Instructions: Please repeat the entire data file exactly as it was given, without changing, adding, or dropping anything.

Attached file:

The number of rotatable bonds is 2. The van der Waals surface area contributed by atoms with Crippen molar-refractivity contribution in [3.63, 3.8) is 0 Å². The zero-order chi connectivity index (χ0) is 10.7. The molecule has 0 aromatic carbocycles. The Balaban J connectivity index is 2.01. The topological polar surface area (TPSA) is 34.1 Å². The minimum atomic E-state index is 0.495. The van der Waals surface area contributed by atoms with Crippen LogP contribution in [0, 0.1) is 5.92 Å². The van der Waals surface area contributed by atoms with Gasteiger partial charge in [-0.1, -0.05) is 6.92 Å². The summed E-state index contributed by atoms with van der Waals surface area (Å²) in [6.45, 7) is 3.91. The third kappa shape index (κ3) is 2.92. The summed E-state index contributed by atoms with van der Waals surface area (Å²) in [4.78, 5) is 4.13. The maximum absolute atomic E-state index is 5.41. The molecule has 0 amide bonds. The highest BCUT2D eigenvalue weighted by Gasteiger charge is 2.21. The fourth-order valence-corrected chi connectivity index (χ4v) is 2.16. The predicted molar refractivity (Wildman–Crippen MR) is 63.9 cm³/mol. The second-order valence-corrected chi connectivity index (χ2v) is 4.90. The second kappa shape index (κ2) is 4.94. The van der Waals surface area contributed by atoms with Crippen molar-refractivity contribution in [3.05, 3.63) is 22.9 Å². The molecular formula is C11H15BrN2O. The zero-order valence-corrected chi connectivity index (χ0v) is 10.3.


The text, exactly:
The number of rotatable bonds is 2. The van der Waals surface area contributed by atoms with Crippen molar-refractivity contribution in [3.63, 3.8) is 0 Å². The zero-order chi connectivity index (χ0) is 10.7. The molecule has 0 aromatic carbocycles. The Balaban J connectivity index is 2.01. The topological polar surface area (TPSA) is 34.1 Å². The minimum atomic E-state index is 0.495. The van der Waals surface area contributed by atoms with Crippen LogP contribution in [0, 0.1) is 5.92 Å². The van der Waals surface area contributed by atoms with Gasteiger partial charge in [-0.1, -0.05) is 6.92 Å². The summed E-state index contributed by atoms with van der Waals surface area (Å²) in [6.45, 7) is 3.91. The third kappa shape index (κ3) is 2.92. The summed E-state index contributed by atoms with van der Waals surface area (Å²) in [4.78, 5) is 4.13. The maximum absolute atomic E-state index is 5.41. The molecule has 0 amide bonds. The highest BCUT2D eigenvalue weighted by Gasteiger charge is 2.21. The fourth-order valence-corrected chi connectivity index (χ4v) is 2.16. The predicted molar refractivity (Wildman–Crippen MR) is 63.9 cm³/mol. The second-order valence-corrected chi connectivity index (χ2v) is 4.90. The second kappa shape index (κ2) is 4.94. The van der Waals surface area contributed by atoms with Crippen molar-refractivity contribution in [3.05, 3.63) is 22.9 Å². The molecular formula is C11H15BrN2O. The zero-order valence-corrected chi connectivity index (χ0v) is 10.3.